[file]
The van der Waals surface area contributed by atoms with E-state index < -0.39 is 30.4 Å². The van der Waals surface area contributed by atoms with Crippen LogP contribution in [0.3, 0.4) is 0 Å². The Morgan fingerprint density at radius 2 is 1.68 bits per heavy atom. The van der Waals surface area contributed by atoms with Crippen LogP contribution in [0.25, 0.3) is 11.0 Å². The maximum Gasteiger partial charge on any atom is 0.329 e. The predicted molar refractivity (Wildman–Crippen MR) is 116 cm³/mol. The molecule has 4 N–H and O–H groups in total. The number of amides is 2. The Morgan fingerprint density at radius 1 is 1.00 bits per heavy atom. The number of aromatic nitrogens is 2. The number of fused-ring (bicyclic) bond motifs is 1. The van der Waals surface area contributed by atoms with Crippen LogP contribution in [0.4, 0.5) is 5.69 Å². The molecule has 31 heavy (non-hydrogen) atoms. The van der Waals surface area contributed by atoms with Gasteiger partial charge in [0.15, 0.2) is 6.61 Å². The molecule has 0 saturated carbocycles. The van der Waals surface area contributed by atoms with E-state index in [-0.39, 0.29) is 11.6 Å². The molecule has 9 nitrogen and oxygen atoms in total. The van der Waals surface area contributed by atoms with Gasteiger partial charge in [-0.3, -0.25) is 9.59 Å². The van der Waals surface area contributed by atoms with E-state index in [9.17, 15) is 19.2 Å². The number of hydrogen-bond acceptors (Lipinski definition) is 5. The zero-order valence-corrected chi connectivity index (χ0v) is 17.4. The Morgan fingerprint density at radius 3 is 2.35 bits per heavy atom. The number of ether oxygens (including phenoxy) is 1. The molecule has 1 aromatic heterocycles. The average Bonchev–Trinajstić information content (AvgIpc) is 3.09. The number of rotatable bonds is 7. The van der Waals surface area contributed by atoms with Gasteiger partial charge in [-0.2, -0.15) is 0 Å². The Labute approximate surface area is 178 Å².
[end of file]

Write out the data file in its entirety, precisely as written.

The van der Waals surface area contributed by atoms with E-state index < -0.39 is 30.4 Å². The van der Waals surface area contributed by atoms with Crippen LogP contribution in [0.3, 0.4) is 0 Å². The Morgan fingerprint density at radius 2 is 1.68 bits per heavy atom. The van der Waals surface area contributed by atoms with Crippen LogP contribution in [0.25, 0.3) is 11.0 Å². The maximum Gasteiger partial charge on any atom is 0.329 e. The predicted molar refractivity (Wildman–Crippen MR) is 116 cm³/mol. The molecule has 4 N–H and O–H groups in total. The number of amides is 2. The Morgan fingerprint density at radius 1 is 1.00 bits per heavy atom. The number of aromatic nitrogens is 2. The number of fused-ring (bicyclic) bond motifs is 1. The van der Waals surface area contributed by atoms with Crippen LogP contribution in [0.4, 0.5) is 5.69 Å². The molecule has 31 heavy (non-hydrogen) atoms. The van der Waals surface area contributed by atoms with Gasteiger partial charge in [0.15, 0.2) is 6.61 Å². The molecule has 0 saturated carbocycles. The van der Waals surface area contributed by atoms with E-state index in [-0.39, 0.29) is 11.6 Å². The molecule has 9 nitrogen and oxygen atoms in total. The van der Waals surface area contributed by atoms with Gasteiger partial charge in [-0.3, -0.25) is 9.59 Å². The van der Waals surface area contributed by atoms with E-state index in [9.17, 15) is 19.2 Å². The number of hydrogen-bond acceptors (Lipinski definition) is 5. The zero-order valence-corrected chi connectivity index (χ0v) is 17.4. The Morgan fingerprint density at radius 3 is 2.35 bits per heavy atom. The number of ether oxygens (including phenoxy) is 1. The molecule has 1 aromatic heterocycles. The average Bonchev–Trinajstić information content (AvgIpc) is 3.09. The number of rotatable bonds is 7. The van der Waals surface area contributed by atoms with Gasteiger partial charge in [-0.2, -0.15) is 0 Å². The Labute approximate surface area is 178 Å².